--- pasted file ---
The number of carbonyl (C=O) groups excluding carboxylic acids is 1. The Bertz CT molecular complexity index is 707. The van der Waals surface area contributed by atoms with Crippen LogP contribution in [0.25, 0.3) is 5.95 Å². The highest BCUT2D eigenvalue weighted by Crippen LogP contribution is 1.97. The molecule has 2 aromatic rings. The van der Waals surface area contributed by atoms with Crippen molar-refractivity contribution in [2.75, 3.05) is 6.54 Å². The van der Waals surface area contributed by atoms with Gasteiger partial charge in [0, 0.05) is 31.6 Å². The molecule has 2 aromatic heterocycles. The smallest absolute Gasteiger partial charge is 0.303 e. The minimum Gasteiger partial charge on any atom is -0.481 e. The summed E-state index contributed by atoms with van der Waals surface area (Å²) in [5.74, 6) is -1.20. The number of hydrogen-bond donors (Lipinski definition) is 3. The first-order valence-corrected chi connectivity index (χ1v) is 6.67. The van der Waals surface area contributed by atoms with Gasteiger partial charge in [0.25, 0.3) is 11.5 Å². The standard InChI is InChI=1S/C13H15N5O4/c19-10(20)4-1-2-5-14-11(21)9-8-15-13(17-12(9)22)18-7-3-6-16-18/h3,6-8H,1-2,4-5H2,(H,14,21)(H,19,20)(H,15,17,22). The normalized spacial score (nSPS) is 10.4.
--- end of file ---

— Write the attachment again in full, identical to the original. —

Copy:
The number of carbonyl (C=O) groups excluding carboxylic acids is 1. The Bertz CT molecular complexity index is 707. The van der Waals surface area contributed by atoms with Crippen LogP contribution in [0.25, 0.3) is 5.95 Å². The highest BCUT2D eigenvalue weighted by Crippen LogP contribution is 1.97. The molecule has 2 aromatic rings. The van der Waals surface area contributed by atoms with Crippen molar-refractivity contribution in [2.75, 3.05) is 6.54 Å². The van der Waals surface area contributed by atoms with Gasteiger partial charge in [0, 0.05) is 31.6 Å². The molecule has 2 aromatic heterocycles. The smallest absolute Gasteiger partial charge is 0.303 e. The minimum Gasteiger partial charge on any atom is -0.481 e. The summed E-state index contributed by atoms with van der Waals surface area (Å²) in [5.74, 6) is -1.20. The number of hydrogen-bond donors (Lipinski definition) is 3. The first-order valence-corrected chi connectivity index (χ1v) is 6.67. The van der Waals surface area contributed by atoms with Gasteiger partial charge in [0.25, 0.3) is 11.5 Å². The standard InChI is InChI=1S/C13H15N5O4/c19-10(20)4-1-2-5-14-11(21)9-8-15-13(17-12(9)22)18-7-3-6-16-18/h3,6-8H,1-2,4-5H2,(H,14,21)(H,19,20)(H,15,17,22). The normalized spacial score (nSPS) is 10.4.